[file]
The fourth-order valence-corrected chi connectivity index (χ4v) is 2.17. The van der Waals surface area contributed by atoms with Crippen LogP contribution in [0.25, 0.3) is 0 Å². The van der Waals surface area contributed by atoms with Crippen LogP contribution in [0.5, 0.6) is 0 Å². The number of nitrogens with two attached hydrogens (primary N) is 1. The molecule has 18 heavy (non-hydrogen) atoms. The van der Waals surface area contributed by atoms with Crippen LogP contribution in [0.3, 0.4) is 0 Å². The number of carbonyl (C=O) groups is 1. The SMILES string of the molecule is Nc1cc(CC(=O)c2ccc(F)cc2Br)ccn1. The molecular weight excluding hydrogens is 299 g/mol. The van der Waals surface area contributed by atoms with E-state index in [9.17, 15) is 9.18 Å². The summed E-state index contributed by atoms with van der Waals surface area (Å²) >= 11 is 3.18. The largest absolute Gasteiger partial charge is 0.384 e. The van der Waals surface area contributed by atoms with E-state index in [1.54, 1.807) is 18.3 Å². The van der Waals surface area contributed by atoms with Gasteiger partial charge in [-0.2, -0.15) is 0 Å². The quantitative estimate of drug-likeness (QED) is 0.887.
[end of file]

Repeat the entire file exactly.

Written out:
The fourth-order valence-corrected chi connectivity index (χ4v) is 2.17. The van der Waals surface area contributed by atoms with Crippen LogP contribution in [0.25, 0.3) is 0 Å². The van der Waals surface area contributed by atoms with Crippen LogP contribution in [0.5, 0.6) is 0 Å². The number of nitrogens with two attached hydrogens (primary N) is 1. The molecule has 18 heavy (non-hydrogen) atoms. The van der Waals surface area contributed by atoms with Crippen LogP contribution in [0.3, 0.4) is 0 Å². The number of carbonyl (C=O) groups is 1. The SMILES string of the molecule is Nc1cc(CC(=O)c2ccc(F)cc2Br)ccn1. The molecular weight excluding hydrogens is 299 g/mol. The van der Waals surface area contributed by atoms with E-state index in [9.17, 15) is 9.18 Å². The summed E-state index contributed by atoms with van der Waals surface area (Å²) >= 11 is 3.18. The largest absolute Gasteiger partial charge is 0.384 e. The van der Waals surface area contributed by atoms with E-state index in [1.54, 1.807) is 18.3 Å². The van der Waals surface area contributed by atoms with Gasteiger partial charge in [-0.2, -0.15) is 0 Å². The quantitative estimate of drug-likeness (QED) is 0.887.